4 Apr, 01:26 AM Reply Like
  • Value Doc
    , contributor
    Comments (755) | Send Message
     
    I read the report and am impressed by all the mental gymnastics, but at the end of the day, their analysis reminds me of medieval alchemy--I don't believe that shuffling around the corporate structure will boost gross cashflows of all entities combined or otherwise create net value.

     

    The CS yield-based cost-of-capital analysis is off-base as they simplistically ignore embedded growth expectations (they even admit this).

     

    At the end of the day, CS is suggesting that KMI should "take one for the team" to help out KMP's growth rate (and/or KMP should lever up with more debt) on the hope/prayer that it will somehow "be worth it" for KMI many years down the line.

     

    The CS analysis, as it acknowledges up-front, is ultimately pandering to short-term market sentiment ("do something, anything market perception demands, to get the unit price up NOW because we're impatient.") My view is that KM should continue to chug forward and execute on its business, maintain some proportionality between KMP and KMI with regard to sharing upside and disappointments (e.g. IDR waivers, rather than pull an ETP/ETE that screws the LPs). Market sentiment will take care of itself if the businesses perform.

     

    Those who want faster growth can simply split their investment between KMI/KMP as well as re-invest part of their quarterly distribution in more shares/units. That effectively gives you your own personal EPD/MMP/MWE-type investment structure without Kinder Morgan needing to make any changes.
    3 Apr, 08:33 PM Reply Like
  • Doctorft
    , contributor
    Comments (88) | Send Message
     
    I was going to comment but why bother. Richard Kinder has been selected CEO of the year more than once, he is a multi-billionaire, and our companies (I am long KMP and KMI) have averaged about 15%/yr. Buying opportunities are a wonderful thing.
    3 Apr, 11:17 PM Reply Like
  • js7781
    , contributor
    Comments (18) | Send Message
     
    Simply buy both KMP and KMI and receive all the available cash opportunities
    3 Apr, 11:25 PM Reply Like
  • njbother
    , contributor
    Comments (299) | Send Message
     
    I'm buying KMR, no k-1, same dividend & at a discount to KMP.
    4 Apr, 12:54 AM Reply Like
  • hallereugene@gmail.com
    , contributor
    Comments (183) | Send Message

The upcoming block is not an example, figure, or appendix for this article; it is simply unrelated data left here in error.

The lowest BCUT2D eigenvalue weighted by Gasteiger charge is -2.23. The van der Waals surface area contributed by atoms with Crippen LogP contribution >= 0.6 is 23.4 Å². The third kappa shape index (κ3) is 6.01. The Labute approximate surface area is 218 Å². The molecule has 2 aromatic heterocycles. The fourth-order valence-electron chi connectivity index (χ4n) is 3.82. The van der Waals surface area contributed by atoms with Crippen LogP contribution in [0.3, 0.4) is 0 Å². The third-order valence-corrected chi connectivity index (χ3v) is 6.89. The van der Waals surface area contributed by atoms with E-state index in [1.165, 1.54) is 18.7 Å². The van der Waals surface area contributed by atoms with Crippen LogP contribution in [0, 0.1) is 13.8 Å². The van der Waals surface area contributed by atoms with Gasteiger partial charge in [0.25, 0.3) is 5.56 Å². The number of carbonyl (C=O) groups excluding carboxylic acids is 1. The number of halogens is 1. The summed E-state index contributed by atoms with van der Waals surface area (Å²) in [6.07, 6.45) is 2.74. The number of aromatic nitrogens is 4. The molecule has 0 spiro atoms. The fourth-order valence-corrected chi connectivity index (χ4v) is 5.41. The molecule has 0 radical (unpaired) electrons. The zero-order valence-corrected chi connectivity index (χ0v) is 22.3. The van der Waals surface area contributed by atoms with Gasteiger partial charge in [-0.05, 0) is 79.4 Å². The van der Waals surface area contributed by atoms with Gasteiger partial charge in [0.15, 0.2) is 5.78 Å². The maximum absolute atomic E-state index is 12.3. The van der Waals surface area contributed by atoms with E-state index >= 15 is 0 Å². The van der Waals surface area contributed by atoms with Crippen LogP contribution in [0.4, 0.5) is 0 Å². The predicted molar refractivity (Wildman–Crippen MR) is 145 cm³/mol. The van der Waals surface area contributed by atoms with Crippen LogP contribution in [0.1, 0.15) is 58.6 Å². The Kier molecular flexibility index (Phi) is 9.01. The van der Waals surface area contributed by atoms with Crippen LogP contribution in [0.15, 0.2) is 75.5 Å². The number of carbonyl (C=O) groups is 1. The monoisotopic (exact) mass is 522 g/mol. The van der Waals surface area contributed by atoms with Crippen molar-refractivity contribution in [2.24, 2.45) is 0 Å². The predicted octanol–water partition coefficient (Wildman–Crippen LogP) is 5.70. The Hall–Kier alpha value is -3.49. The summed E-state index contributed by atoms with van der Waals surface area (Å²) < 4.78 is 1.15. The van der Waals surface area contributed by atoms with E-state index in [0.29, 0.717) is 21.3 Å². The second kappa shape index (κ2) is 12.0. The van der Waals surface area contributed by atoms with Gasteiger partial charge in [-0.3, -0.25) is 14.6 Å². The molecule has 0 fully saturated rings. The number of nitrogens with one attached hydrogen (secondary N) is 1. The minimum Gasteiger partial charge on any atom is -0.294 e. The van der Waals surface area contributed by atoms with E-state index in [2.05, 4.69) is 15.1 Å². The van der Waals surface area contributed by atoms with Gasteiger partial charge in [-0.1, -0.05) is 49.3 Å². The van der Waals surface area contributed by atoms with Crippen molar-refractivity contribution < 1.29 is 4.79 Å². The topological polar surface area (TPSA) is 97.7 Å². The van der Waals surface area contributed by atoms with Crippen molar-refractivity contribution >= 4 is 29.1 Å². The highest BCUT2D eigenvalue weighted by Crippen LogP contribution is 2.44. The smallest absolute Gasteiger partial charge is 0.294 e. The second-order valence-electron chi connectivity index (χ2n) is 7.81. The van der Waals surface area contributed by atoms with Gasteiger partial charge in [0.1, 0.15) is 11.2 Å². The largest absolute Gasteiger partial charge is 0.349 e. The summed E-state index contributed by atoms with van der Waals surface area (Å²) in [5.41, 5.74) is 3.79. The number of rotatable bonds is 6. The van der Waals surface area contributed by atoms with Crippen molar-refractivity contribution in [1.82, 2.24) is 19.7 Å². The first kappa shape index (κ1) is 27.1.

I dont get it. There are basically two companies KMP and KMI (forget EPB and KMR for the moment) income from KMP is given to KMI. KMP pays out at 7% KMI at 5%. They say EPD is a better stock because, it pays, what 4%, but it grows more. Why are KMs not as good? Because it pays out 7% but yet feeds KMI 50% of its earnings and therefore due to that fact, people have cashed in and so the stock price dropped. There is worry it cant support the dividend (ok distributions) going forward. But based on what? Nothing Ive read supports an imminent collapse of this company. We are on the verge of an oil boom similar to what we saw back during Standard oil days. Finally getting out from under the yoke of those religious fanatics/hypocrites in the mid east and now Europe and the Russians you would think everyone would be putting their money into this sector of the market. Its as if a cat got into a cage filled with a million canaries. How can it possibly starve.

     

    Ive bought both KMI and KMR over that last 3 months constantly averaging down but seems like things are turning around and so will be adding back in 50% of what I bought when it was sliding down.

     

    What am I missing?
    4 Apr, 09:17 AM Reply Like
  • IamBill
    , contributor
    Comments (12) | Send Message
     
    Nothing, I did the same thing and have been buying KMR/KMI, 3 to 1, during the slump and plan to hold for decades. I need the income for retirement in a few years. Personally, I don't care what the financial arrangement is between the two, I am happy with the payout for both.

     

    Like you, what I really love are the fundamentals of the industry and the past history of ever increasing dividends and solid future guidance. The writing is on the wall, but not everyone is looking.
    5 Apr, 10:28 AM Reply Like
DJIA (DIA) S&P 500 (SPY)
ETF Tools
Find the right ETFs for your portfolio:
Seeking Alpha's new ETF Hub
ETF Investment Guide:
Table of Contents | One Page Summary
Read about different ETF Asset Classes:
ETF Selector

Next headline on your portfolio:

|